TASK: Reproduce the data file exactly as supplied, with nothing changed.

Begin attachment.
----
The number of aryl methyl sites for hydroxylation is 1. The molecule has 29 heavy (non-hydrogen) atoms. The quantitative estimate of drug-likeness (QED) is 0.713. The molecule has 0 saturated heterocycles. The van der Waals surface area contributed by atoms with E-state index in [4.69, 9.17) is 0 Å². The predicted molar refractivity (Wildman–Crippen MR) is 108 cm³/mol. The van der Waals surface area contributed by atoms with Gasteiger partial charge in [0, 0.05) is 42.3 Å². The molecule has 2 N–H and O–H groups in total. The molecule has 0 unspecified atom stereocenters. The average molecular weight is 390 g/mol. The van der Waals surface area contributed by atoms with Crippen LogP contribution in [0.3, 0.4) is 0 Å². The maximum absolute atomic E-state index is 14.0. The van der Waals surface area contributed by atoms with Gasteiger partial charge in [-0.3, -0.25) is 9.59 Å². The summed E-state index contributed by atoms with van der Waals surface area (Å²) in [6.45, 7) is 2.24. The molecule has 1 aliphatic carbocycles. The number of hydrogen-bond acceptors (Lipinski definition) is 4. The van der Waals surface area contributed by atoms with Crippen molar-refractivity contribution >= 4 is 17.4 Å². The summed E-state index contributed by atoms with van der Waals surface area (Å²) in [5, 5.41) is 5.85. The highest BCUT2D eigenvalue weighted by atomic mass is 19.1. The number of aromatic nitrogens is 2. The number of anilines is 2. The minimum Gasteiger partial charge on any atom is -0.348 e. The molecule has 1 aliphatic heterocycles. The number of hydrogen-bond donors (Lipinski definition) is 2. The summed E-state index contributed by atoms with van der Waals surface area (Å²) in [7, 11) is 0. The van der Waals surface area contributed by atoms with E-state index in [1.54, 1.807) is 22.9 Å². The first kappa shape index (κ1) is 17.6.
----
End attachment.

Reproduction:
The number of aryl methyl sites for hydroxylation is 1. The molecule has 29 heavy (non-hydrogen) atoms. The quantitative estimate of drug-likeness (QED) is 0.713. The molecule has 0 saturated heterocycles. The van der Waals surface area contributed by atoms with E-state index in [4.69, 9.17) is 0 Å². The predicted molar refractivity (Wildman–Crippen MR) is 108 cm³/mol. The van der Waals surface area contributed by atoms with Gasteiger partial charge in [0, 0.05) is 42.3 Å². The molecule has 2 N–H and O–H groups in total. The molecule has 0 unspecified atom stereocenters. The average molecular weight is 390 g/mol. The van der Waals surface area contributed by atoms with Crippen LogP contribution in [0.3, 0.4) is 0 Å². The maximum absolute atomic E-state index is 14.0. The van der Waals surface area contributed by atoms with Gasteiger partial charge in [-0.3, -0.25) is 9.59 Å². The summed E-state index contributed by atoms with van der Waals surface area (Å²) in [6.45, 7) is 2.24. The molecule has 1 aliphatic carbocycles. The number of hydrogen-bond acceptors (Lipinski definition) is 4. The van der Waals surface area contributed by atoms with Crippen molar-refractivity contribution >= 4 is 17.4 Å². The summed E-state index contributed by atoms with van der Waals surface area (Å²) in [5, 5.41) is 5.85. The highest BCUT2D eigenvalue weighted by atomic mass is 19.1. The number of aromatic nitrogens is 2. The number of anilines is 2. The minimum Gasteiger partial charge on any atom is -0.348 e. The molecule has 1 aliphatic heterocycles. The number of hydrogen-bond donors (Lipinski definition) is 2. The summed E-state index contributed by atoms with van der Waals surface area (Å²) in [7, 11) is 0. The van der Waals surface area contributed by atoms with E-state index in [1.54, 1.807) is 22.9 Å². The first kappa shape index (κ1) is 17.6.